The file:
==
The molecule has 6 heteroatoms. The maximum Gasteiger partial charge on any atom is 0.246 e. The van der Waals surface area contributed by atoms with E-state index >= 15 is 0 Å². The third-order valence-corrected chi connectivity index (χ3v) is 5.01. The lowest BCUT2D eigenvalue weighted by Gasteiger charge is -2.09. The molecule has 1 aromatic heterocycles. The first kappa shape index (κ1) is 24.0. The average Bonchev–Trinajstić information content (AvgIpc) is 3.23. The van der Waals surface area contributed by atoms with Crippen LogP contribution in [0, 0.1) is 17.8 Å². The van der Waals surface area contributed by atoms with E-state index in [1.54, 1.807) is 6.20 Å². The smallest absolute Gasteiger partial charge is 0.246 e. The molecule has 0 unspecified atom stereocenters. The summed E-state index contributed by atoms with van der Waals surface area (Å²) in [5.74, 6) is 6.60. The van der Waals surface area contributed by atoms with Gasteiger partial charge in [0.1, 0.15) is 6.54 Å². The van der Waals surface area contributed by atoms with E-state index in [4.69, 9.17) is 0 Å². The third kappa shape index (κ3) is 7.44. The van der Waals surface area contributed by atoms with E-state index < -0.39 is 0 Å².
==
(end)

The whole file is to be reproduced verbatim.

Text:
The molecule has 6 heteroatoms. The maximum Gasteiger partial charge on any atom is 0.246 e. The van der Waals surface area contributed by atoms with E-state index >= 15 is 0 Å². The third-order valence-corrected chi connectivity index (χ3v) is 5.01. The lowest BCUT2D eigenvalue weighted by Gasteiger charge is -2.09. The molecule has 1 aromatic heterocycles. The first kappa shape index (κ1) is 24.0. The average Bonchev–Trinajstić information content (AvgIpc) is 3.23. The van der Waals surface area contributed by atoms with Crippen LogP contribution in [0, 0.1) is 17.8 Å². The van der Waals surface area contributed by atoms with E-state index in [1.54, 1.807) is 6.20 Å². The smallest absolute Gasteiger partial charge is 0.246 e. The molecule has 0 unspecified atom stereocenters. The summed E-state index contributed by atoms with van der Waals surface area (Å²) in [5.74, 6) is 6.60. The van der Waals surface area contributed by atoms with Gasteiger partial charge in [0.1, 0.15) is 6.54 Å². The van der Waals surface area contributed by atoms with E-state index in [4.69, 9.17) is 0 Å². The third kappa shape index (κ3) is 7.44. The van der Waals surface area contributed by atoms with E-state index < -0.39 is 0 Å².